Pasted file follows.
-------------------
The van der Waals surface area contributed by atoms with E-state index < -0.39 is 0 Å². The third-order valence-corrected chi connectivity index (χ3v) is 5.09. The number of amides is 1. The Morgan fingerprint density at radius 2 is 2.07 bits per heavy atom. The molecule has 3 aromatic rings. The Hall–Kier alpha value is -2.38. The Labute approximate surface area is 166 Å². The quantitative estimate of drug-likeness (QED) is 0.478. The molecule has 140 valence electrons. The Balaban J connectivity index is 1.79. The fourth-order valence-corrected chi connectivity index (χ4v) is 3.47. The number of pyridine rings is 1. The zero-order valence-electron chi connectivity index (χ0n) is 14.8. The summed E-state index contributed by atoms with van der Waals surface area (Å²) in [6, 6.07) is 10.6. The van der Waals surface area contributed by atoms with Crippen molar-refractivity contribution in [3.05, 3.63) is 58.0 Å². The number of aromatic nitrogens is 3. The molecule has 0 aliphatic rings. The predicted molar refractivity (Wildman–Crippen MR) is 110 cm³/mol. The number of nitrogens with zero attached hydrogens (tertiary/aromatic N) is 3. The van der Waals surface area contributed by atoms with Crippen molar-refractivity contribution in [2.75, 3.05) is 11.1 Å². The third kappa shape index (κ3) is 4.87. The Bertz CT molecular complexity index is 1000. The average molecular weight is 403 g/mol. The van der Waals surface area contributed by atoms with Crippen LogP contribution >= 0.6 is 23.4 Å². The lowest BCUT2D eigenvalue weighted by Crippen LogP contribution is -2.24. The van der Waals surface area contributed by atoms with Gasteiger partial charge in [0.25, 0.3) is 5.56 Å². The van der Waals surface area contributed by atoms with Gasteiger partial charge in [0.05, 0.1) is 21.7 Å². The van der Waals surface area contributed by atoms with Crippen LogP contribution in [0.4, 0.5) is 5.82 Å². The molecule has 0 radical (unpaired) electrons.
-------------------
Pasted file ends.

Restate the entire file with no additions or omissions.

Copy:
The van der Waals surface area contributed by atoms with E-state index < -0.39 is 0 Å². The third-order valence-corrected chi connectivity index (χ3v) is 5.09. The number of amides is 1. The Morgan fingerprint density at radius 2 is 2.07 bits per heavy atom. The molecule has 3 aromatic rings. The Hall–Kier alpha value is -2.38. The Labute approximate surface area is 166 Å². The quantitative estimate of drug-likeness (QED) is 0.478. The molecule has 140 valence electrons. The Balaban J connectivity index is 1.79. The fourth-order valence-corrected chi connectivity index (χ4v) is 3.47. The number of pyridine rings is 1. The zero-order valence-electron chi connectivity index (χ0n) is 14.8. The summed E-state index contributed by atoms with van der Waals surface area (Å²) in [6, 6.07) is 10.6. The van der Waals surface area contributed by atoms with Crippen molar-refractivity contribution in [3.05, 3.63) is 58.0 Å². The number of aromatic nitrogens is 3. The molecule has 0 aliphatic rings. The predicted molar refractivity (Wildman–Crippen MR) is 110 cm³/mol. The number of nitrogens with zero attached hydrogens (tertiary/aromatic N) is 3. The van der Waals surface area contributed by atoms with Crippen molar-refractivity contribution in [2.75, 3.05) is 11.1 Å². The third kappa shape index (κ3) is 4.87. The Bertz CT molecular complexity index is 1000. The average molecular weight is 403 g/mol. The van der Waals surface area contributed by atoms with Crippen LogP contribution >= 0.6 is 23.4 Å². The lowest BCUT2D eigenvalue weighted by Crippen LogP contribution is -2.24. The van der Waals surface area contributed by atoms with Gasteiger partial charge in [0.25, 0.3) is 5.56 Å². The van der Waals surface area contributed by atoms with Gasteiger partial charge in [0.05, 0.1) is 21.7 Å². The van der Waals surface area contributed by atoms with Crippen LogP contribution in [0.4, 0.5) is 5.82 Å². The molecule has 0 radical (unpaired) electrons.